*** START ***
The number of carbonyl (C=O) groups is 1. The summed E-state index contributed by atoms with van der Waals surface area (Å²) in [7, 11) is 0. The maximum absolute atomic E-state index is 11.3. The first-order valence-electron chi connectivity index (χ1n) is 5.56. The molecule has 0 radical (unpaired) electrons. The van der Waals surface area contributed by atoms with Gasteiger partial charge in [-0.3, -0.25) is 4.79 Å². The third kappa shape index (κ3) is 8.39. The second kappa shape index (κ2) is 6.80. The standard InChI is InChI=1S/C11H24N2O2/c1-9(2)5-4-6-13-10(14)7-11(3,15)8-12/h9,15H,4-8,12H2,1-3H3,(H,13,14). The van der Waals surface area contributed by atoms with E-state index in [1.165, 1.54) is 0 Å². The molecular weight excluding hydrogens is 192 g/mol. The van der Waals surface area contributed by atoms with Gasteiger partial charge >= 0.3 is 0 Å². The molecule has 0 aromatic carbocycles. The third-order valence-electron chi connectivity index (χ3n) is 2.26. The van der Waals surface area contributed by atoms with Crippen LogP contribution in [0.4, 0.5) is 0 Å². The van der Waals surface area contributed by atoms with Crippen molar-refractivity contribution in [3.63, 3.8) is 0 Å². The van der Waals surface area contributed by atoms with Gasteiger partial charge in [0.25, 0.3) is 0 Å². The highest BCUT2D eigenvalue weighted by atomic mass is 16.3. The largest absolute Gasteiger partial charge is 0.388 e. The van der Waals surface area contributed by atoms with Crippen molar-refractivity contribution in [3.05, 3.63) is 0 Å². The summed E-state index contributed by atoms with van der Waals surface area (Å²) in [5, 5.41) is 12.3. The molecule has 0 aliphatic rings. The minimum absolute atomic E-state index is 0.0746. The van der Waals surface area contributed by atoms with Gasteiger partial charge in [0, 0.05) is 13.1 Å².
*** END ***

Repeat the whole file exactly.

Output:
The number of carbonyl (C=O) groups is 1. The summed E-state index contributed by atoms with van der Waals surface area (Å²) in [7, 11) is 0. The maximum absolute atomic E-state index is 11.3. The first-order valence-electron chi connectivity index (χ1n) is 5.56. The molecule has 0 radical (unpaired) electrons. The van der Waals surface area contributed by atoms with Gasteiger partial charge in [-0.3, -0.25) is 4.79 Å². The third kappa shape index (κ3) is 8.39. The second kappa shape index (κ2) is 6.80. The standard InChI is InChI=1S/C11H24N2O2/c1-9(2)5-4-6-13-10(14)7-11(3,15)8-12/h9,15H,4-8,12H2,1-3H3,(H,13,14). The van der Waals surface area contributed by atoms with E-state index in [1.165, 1.54) is 0 Å². The molecular weight excluding hydrogens is 192 g/mol. The van der Waals surface area contributed by atoms with Gasteiger partial charge >= 0.3 is 0 Å². The molecule has 0 aromatic carbocycles. The third-order valence-electron chi connectivity index (χ3n) is 2.26. The van der Waals surface area contributed by atoms with Crippen LogP contribution in [0.4, 0.5) is 0 Å². The van der Waals surface area contributed by atoms with Crippen molar-refractivity contribution in [3.63, 3.8) is 0 Å². The van der Waals surface area contributed by atoms with Gasteiger partial charge in [0.25, 0.3) is 0 Å². The highest BCUT2D eigenvalue weighted by atomic mass is 16.3. The largest absolute Gasteiger partial charge is 0.388 e. The van der Waals surface area contributed by atoms with Crippen molar-refractivity contribution in [3.05, 3.63) is 0 Å². The summed E-state index contributed by atoms with van der Waals surface area (Å²) in [5, 5.41) is 12.3. The molecule has 0 aliphatic rings. The minimum absolute atomic E-state index is 0.0746. The van der Waals surface area contributed by atoms with Gasteiger partial charge in [0, 0.05) is 13.1 Å².